U.S. Latino GDP now 5th largest in world

Latino incomes surged due to work effort during pandemic

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The authors of the U.S. Latino GDP Report are, from left to right, Paul Hsu, Dan Hamilton, David Hayes-Bautista and Matthew Fienup.

Photo: Courtesy photo

(SAN DIEGO, Calif. — Sept. 29, 2022) Researchers from California Lutheran University’s Center for Economic Research and Forecasting and the UCLA David Geffen School of Medicine released the 2022 U.S. Latino GDP Report.

Highlights include the following:

  • The total economic output, or gross domestic product, of Latinos in the U.S. was $2.8 trillion in 2020, up from $2.1 trillion in 2015 and $1.7 trillion in 2010.
  • If Latinos living in the United States were an independent country, the U.S. Latino GDP would be the fifth largest GDP in the world, larger even than the GDPs of the United Kingdom, India or France.
  • Among the world’s 10 largest GDPs, the U.S. Latino GDP is the third fastest-growing from 2010-20, while the broader U.S. economy ranked fifth. From 2010-20, the growth of U.S. Latino GDP was 2.6 times that of non-Latino GDP.
  • According to the dominant narrative, Latinos should have been knocked down by the COVID-19 pandemic. Examining the impact through the lens of the U.S. Latino GDP tells a very different story. In 2020, in the face of the pandemic, the strength of U.S. Latinos was sufficient for the U.S. Latino GDP to jump three spots, beginning as the eighth largest GDP and finishing 2020 as the fifth largest.
  • From 2010-20, Latino real wage and salary income grew an average of 4.3% per year, compared with 2.1% for non-Latinos. 2020 was exceptional. Despite the extraordinary challenges of the pandemic, Latino income surged 6.7%. Meanwhile, non-Latino income declined by 1.1%.
  • Latino incomes surged due to Latinos’ tremendous work effort during the pandemic. In 2019, prior to COVID, Latino labor force participation (LFP) was a record 6.1 percentage points higher than non-Latino. In 2020, the Latino LFP premium hit a new all-time high, when U.S. Latinos were 6.5 percentage points more likely to be working than non-Latinos.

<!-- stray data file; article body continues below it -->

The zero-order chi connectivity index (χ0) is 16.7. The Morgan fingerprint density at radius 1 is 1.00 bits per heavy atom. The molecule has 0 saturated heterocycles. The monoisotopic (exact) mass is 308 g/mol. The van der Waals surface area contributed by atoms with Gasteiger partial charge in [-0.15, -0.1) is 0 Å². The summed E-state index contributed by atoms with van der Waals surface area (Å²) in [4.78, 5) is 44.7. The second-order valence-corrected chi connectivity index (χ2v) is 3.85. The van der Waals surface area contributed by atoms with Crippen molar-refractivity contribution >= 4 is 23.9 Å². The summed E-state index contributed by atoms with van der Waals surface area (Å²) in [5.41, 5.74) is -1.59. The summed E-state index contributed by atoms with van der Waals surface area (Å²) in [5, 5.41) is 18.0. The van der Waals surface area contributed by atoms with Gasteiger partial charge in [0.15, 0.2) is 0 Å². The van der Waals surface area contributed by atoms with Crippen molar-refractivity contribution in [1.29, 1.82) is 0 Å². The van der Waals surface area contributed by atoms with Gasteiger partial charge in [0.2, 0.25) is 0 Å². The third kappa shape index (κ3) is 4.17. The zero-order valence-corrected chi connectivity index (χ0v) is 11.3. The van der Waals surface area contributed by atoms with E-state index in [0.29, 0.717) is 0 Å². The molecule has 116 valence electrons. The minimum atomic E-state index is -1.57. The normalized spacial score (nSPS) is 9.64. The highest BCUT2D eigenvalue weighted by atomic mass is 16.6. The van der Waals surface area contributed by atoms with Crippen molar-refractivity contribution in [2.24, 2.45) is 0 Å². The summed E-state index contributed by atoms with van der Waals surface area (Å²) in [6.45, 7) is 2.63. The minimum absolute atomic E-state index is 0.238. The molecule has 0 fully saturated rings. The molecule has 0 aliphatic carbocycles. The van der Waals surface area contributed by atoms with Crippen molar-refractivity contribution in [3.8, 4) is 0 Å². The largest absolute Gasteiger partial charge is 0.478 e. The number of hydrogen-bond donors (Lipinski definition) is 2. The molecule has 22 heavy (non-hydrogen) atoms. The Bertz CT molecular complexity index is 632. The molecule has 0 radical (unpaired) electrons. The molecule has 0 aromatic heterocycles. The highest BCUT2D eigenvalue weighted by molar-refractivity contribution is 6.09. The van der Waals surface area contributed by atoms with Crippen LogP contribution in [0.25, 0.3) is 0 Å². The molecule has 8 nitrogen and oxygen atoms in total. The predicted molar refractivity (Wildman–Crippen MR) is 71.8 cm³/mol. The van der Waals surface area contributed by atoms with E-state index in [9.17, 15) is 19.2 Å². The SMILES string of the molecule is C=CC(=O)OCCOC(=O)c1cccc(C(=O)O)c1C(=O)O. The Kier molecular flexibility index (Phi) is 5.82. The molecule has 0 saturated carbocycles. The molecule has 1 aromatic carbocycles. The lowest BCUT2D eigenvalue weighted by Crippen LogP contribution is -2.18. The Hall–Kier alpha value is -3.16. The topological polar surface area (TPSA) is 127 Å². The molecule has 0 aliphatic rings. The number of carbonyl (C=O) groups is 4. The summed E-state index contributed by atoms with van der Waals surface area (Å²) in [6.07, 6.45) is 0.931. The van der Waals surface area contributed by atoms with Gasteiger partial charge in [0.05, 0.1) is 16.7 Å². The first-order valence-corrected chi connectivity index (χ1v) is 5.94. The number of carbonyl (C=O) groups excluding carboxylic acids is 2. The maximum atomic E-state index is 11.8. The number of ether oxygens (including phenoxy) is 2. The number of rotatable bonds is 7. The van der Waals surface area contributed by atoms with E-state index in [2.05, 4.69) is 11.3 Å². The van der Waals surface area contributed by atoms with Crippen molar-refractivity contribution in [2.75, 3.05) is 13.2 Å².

• Latinos are not only drivers of economic growth; they are a critical source of strength and resilience for the U.S. economy.

Additional Results:

  • From 2010-20, the number of Latinos with a bachelor’s degree or higher grew 2.8 times more rapidly than for non-Latinos.
  • Latino population growth is 5 times that of non-Latinos from 2010-20.
  • Latino labor force growth was 7.5 times that of non-Latinos from 2010 to 2019. In 2020, the non-Latino component of the U.S. labor force contracted by over 2 million workers, while Latinos added more than 100,000 workers.
  • Despite being only 18.7% of the U.S. population, Latinos are responsible for 73% of the growth of the U.S. labor force from 2010 to 2020.

The release of the U.S. Latino GDP Report kicked off L’Attitude, a four-day Latino business conference in San Diego. This is the fifth annual U.S. Latino GDP Report. The authors are Dan Hamilton and Matthew Fienup of Cal Lutheran’s Center for Economic Research and Forecasting, and David Hayes-Bautista and Paul Hsu of UCLA’s Geffen School of Medicine.

To download the full report, click here.